Since I must have sickened myself on Hallmark, I haven’t watched many since Christmas (thankfully). The last year or two had an embarrassingly large percentage of these movies. I have too big a TBW list to waste time like that. On to the new-to-me movies of recent months:

Star Wars. On a whim Dad took Flowerchild and I to see this the day after our last family Christmas celebration. I’m still not a Star Wars fan-girl (I’m not sure I really am a fan-girl on much period, I usually get sick of things that I over-watch/over-read and hear too much about) although I left rather infatuated with Kylo Ren for a time (and no, it wasn’t solely on account of the shirtless scene; he was the only whole MAN in the film: complex, confident, intriguing). The Kylo-Rey parts were the only good parts to the movie. The rest was decidedly dull, manufactured, and absurd. Mom asked Dad and I if we liked it and when we said we thought it was “okay,” she asked why we went, and we decided we’d fallen for the Star Wars hype (Dad was a Star Wars nerd in his day, and I think he’s embarrassed about that, lol).

Penelope. This is quite funny. And baby James McAvoy is SO cute. However, part of the end freaks me out (kind of like when I look too closely at the Beauty and Beast story). Comparing perhaps ugly (unusual I think, unless a person makes themselves ugly, most people are plain, rather than ugly) people to animals with this inside/outside beauty plot, um, NO. A PIG okay!!!!!

I am Dragon. This blogger reviewed this movie and mentioned that it was on Amazon Prime (I also had a free Prime trial recently). Because I was having trouble finding much on Prime to watch and because I thought the movie sounded intriguing, I watched it. It started out scarier (I’m a baby) than I anticipated but then didn’t end up being as scary as the beginning led me to expect. The plot and feel is like an old folktale or fairytale which is really fascinating. All the elements are so foreign (it’s a Russian film) and it all works together to evoke that aforementioned feel (except for some jarringly modern music in one part, and I thought that some of the scenery looked tropical, which didn’t fit at all although it was beautiful), to a Westerner anyway. These elements include: the archaic, guttural sounding Russian language; the old, un-Western clothing, fabric, and music; the look of the landscape and colors; the look of the people, especially Arman. The film is hauntingly lovely and mysteriously foreign (also, Russia is just so . . . strange . . . and rather disturbing, even the very few less disturbing periods; I’m reading Brothers Karamazov as of this typing, btw).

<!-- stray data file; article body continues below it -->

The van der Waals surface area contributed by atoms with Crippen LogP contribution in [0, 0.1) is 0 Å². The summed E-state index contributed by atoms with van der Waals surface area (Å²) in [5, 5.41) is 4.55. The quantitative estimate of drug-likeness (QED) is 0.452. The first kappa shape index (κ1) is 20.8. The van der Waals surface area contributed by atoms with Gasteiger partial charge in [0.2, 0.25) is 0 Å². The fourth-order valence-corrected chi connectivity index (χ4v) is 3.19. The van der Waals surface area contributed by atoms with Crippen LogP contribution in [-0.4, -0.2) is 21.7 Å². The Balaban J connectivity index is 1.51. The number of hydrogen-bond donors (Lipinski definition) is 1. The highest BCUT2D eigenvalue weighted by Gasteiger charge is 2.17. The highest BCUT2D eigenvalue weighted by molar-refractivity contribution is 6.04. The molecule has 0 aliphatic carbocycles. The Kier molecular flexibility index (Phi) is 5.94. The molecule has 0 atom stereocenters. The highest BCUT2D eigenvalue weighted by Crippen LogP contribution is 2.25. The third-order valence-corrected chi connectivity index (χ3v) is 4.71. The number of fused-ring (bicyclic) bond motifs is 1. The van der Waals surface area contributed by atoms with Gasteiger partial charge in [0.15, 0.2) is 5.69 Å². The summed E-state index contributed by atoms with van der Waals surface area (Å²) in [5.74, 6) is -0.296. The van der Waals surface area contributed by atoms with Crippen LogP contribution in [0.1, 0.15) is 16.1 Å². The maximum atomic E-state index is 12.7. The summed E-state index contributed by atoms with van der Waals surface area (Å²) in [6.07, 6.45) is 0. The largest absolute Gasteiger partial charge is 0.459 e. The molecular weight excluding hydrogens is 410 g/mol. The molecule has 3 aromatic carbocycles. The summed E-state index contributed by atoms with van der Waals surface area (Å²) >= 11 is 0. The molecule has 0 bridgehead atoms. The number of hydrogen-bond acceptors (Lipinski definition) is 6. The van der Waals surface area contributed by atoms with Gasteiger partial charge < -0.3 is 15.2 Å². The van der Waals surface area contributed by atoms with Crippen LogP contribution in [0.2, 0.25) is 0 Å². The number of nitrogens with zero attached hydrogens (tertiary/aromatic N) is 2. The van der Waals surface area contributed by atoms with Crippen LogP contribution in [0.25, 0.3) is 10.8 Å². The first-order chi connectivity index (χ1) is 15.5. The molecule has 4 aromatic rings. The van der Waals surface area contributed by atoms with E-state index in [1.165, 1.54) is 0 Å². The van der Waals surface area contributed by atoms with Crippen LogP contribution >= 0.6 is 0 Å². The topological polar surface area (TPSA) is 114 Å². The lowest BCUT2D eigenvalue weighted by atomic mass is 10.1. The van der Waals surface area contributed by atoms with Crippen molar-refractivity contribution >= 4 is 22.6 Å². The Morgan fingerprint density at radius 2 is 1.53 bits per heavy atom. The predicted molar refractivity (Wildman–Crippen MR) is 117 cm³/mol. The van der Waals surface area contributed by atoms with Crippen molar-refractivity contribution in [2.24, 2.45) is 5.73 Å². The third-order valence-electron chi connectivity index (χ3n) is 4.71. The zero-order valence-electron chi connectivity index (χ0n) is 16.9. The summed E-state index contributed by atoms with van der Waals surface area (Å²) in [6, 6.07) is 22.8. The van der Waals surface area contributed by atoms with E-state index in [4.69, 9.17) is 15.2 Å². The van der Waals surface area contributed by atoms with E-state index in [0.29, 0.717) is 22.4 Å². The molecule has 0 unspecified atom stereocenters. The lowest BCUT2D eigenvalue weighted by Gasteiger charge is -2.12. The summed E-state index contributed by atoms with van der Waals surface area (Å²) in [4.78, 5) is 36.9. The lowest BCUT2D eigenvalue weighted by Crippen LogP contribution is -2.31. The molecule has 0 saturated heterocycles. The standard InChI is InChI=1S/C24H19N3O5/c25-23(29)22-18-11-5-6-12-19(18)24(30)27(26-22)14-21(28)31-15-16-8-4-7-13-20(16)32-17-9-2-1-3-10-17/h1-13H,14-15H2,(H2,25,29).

Pirates of the Caribbean: Dead Men Tell No Tales. I keep forgetting that I watched this . . . and I think the film deserves that. Whoever has written and directed these latter two of the PotC series has been severely lacking in the genius of the writer/directors of the first three films. The fourth I thought far too dark and not as interesting as the former three, and Jack is not himself, he isn’t in this one either. I anticipated this one being terribly frightening, but it was ludicrously not so. The bad guy was played and talked about as being terrifying, but he clearly wasn’t. And the British were knocked off like a joke. The girl seemed more of a main character and Will’s son (WILL’S son) nothing, and she was stereotyped, one-dimensional, and obnoxious. Actually, so many characters were trivial, as were the various plot threads, and yet the first three movies had multiple characters and plots lines and all of them were well-developed and none developed at the expense of others. A disappointing film.